Dwave Systems closed a $17M financing round as of the end of January 2008. These funds will be used primarily to push the level of integration of our chips into the low thousands of qubits by the end of the year. In parallel with this central effort we will be working on running experiments on smaller systems to map out features of these systems important to their operation as quantum computers.
On November 2007, the last iteration of D-Wave’s chip was 28 qubits (quantum bits). The CTO Geordie rose said they were on track to show a 512 qubit machine in 2008 and 1024 the year after that (by the end of 2008. The die has room for a million qubits. This new announcement seems to imply 2000-4000 qubits by the end of 2008. “low thousands of qubits by the end of the year ”.
This was the number 1 item on my list of technologies to watch in 2008 It is ahead of the Bussard fusion because the Bussard fusion prototype could answer a lot of the questions about the potential of that potentially bigger technology but not all of the issues will be answered until the commercial fusion system is funded, built and operating. By the end of 2008, the Dwave quantum computer should be operating (or not) at a commercial level. Thousands of qubits will have applications where it should be clearly superior to any conventional computer system.
2-5 months until the Q2, 2008, 512 qubit machine.
9-11 months until a Q4, 2008, 2000-4000 qubit machine.
That will be great to see.
Hopefully by 2009-2010 we can fill out that die and get up to 1 million qubits and start transforming business and science.
UPDATE: Is it Quantum computing ?
Scott Aaronson, Dwave critic, has finally met Geordie Rose, CTO of Dwave They met at MIT when Geordie presented four hard problems to get MIT help in solving.
These problems were as follows:
1. Find a practical adiabatic factoring algorithm. Because of the equivalence of adiabatic and standard quantum computing, we know that such an algorithm exists, but the running time you get from applying the reduction is something like O(n11). Geordie asks for an O(n3) factoring algorithm in the adiabatic model. It was generally agreed (with one dissent, from Geordie) that reducing factoring to a 3SAT instance, and then throwing a generic adiabatic optimization algorithm at the result, would be a really, really bad approach to this problem.
2. Find a fault-tolerance threshold for adiabatic quantum computing, similar to the known threshold in the circuit model. Geordie asserted that such a threshold has to exist, because of the equivalence of adiabatic and standard quantum computing. However, others immediately pointed out that this is not so: the equivalence theorem is not known to be “fault-tolerance-preserving.” This is a major open problem that many people have worked on without success.
3. Prove upper and lower bounds on the adiabatic algorithm’s performance in finding exact solutions to hard optimization problems.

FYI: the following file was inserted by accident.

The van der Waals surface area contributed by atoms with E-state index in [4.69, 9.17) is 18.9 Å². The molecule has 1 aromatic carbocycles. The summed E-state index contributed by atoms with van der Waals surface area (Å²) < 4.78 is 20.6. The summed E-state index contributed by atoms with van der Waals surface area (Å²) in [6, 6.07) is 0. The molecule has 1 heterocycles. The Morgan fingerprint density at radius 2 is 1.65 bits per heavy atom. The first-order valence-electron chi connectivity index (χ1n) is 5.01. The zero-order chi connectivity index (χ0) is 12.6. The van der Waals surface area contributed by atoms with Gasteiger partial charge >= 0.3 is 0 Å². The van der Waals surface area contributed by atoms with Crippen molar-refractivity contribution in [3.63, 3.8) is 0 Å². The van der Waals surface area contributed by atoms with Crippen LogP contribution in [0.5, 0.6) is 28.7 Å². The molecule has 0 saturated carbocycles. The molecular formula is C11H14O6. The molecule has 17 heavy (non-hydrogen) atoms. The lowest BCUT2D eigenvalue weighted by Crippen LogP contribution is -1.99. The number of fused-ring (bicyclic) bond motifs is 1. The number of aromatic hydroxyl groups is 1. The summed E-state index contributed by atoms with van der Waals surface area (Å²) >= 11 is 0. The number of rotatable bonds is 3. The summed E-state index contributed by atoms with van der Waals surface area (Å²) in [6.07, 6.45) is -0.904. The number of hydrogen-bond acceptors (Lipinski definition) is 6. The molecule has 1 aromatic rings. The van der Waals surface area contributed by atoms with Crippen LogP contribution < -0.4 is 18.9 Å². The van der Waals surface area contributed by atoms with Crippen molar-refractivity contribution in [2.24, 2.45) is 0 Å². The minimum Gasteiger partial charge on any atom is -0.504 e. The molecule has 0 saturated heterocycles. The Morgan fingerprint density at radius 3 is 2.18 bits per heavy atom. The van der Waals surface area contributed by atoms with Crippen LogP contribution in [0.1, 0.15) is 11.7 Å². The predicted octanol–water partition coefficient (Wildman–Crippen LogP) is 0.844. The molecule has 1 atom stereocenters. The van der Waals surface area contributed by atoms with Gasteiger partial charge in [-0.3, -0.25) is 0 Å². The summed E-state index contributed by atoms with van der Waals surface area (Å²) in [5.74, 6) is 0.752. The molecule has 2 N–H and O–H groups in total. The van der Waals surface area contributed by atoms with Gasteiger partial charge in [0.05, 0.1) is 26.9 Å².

4. Prove upper and lower bounds on its performance in finding approximate solutions to such problems. (Ed Farhi described 3 and 4 as “so much harder than anything else we’ve failed to solve.”)
Scott is leaving himself an out in case Dwave’s system works in 2008: Scott says:
Even if D-Wave managed to build (say) a coherent 1,024-qubit machine satisfying all of its design specs, it’s not obvious it would outperform a classical computer on any problem of practical interest. This is true both because of the inherent limitations of the adiabatic algorithm, and because of specific concerns about the Ising spin graph problem. On the other hand, it’s also not obvious that such a machine wouldn’t outperform a classical computer on some practical problems. The experiment would be an interesting one! Of course, this uncertainty — combined with the more immediate uncertainties about whether D-Wave can build such a machine at all, and indeed, about whether they can even produce two-qubit entanglement.
Scott also shows that he still does not understand business:
also means that any talk of “lining up customers” is comically premature
The first is that there are already buyers and sellers of quantum computers for research (Bruker NMR machines) and our systems are already much more useful and interesting than these.
The second is that we expect that even for fairly small systems (~1,000 qubits, which we plan to do this year) this type of special purpose hardware can beat the best known classical approaches for instance classes where the class embed directly onto the hardware graph even if the “spins” are treated entirely classically, which we assume is a worst-case bound. Often forgotten in this type of conversation is the fact that there is a long history of simple special purpose analog hardware outperforming general purpose machines. If you want an example, look at Condon and Ogielski’s 1985 Rev Mod Sci article–their Ising model simulator beat the fastest Cray of the time in Monte Carlo steps/second. You can’t draw conclusions about the general utility of this type of approach without looking at details.
I would note that it is standard business practice to pre-sell tickets to things that are not complete and may or may not work.
Examples: Aptera electric car, Tesla electric car, Toyota Prius sign up lists, music concerts, Microsoft sells software subscriptions with the understanding that their should be major software upgrades (yet Vista and other major upgrades were delayed for years), Virgin Galactic has presold hundreds of tickets for its yet to be completed sub-orbital rocket.